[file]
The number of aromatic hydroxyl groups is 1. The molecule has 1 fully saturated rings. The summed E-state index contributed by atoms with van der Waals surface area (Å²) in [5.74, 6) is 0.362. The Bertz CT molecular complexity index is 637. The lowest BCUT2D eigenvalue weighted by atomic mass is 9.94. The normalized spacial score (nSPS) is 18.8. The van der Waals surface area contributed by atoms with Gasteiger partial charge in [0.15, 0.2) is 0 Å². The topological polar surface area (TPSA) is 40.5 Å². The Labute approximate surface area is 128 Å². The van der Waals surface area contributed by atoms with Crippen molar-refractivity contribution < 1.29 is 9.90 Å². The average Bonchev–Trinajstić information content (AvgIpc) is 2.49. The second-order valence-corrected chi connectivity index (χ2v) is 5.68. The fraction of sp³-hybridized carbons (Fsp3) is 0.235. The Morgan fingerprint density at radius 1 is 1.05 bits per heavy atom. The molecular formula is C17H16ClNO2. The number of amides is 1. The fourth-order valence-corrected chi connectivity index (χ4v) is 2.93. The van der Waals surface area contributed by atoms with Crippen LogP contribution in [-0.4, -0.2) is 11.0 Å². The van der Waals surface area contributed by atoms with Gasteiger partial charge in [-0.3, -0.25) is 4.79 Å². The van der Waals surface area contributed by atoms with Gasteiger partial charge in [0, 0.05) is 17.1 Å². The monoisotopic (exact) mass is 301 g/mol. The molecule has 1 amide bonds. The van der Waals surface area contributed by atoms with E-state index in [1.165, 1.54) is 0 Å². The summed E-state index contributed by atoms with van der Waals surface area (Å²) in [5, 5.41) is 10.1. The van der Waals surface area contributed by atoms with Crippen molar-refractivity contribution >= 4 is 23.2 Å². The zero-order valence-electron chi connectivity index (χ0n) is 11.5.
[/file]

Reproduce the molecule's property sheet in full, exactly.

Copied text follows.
The number of aromatic hydroxyl groups is 1. The molecule has 1 fully saturated rings. The summed E-state index contributed by atoms with van der Waals surface area (Å²) in [5.74, 6) is 0.362. The Bertz CT molecular complexity index is 637. The lowest BCUT2D eigenvalue weighted by atomic mass is 9.94. The normalized spacial score (nSPS) is 18.8. The van der Waals surface area contributed by atoms with Gasteiger partial charge in [0.15, 0.2) is 0 Å². The topological polar surface area (TPSA) is 40.5 Å². The Labute approximate surface area is 128 Å². The van der Waals surface area contributed by atoms with Crippen molar-refractivity contribution < 1.29 is 9.90 Å². The average Bonchev–Trinajstić information content (AvgIpc) is 2.49. The second-order valence-corrected chi connectivity index (χ2v) is 5.68. The fraction of sp³-hybridized carbons (Fsp3) is 0.235. The Morgan fingerprint density at radius 1 is 1.05 bits per heavy atom. The molecular formula is C17H16ClNO2. The number of amides is 1. The fourth-order valence-corrected chi connectivity index (χ4v) is 2.93. The van der Waals surface area contributed by atoms with Crippen LogP contribution in [-0.4, -0.2) is 11.0 Å². The van der Waals surface area contributed by atoms with Gasteiger partial charge in [-0.3, -0.25) is 4.79 Å². The van der Waals surface area contributed by atoms with Gasteiger partial charge in [0, 0.05) is 17.1 Å². The monoisotopic (exact) mass is 301 g/mol. The molecule has 1 amide bonds. The van der Waals surface area contributed by atoms with E-state index in [1.165, 1.54) is 0 Å². The summed E-state index contributed by atoms with van der Waals surface area (Å²) in [5, 5.41) is 10.1. The van der Waals surface area contributed by atoms with Crippen molar-refractivity contribution >= 4 is 23.2 Å². The zero-order valence-electron chi connectivity index (χ0n) is 11.5.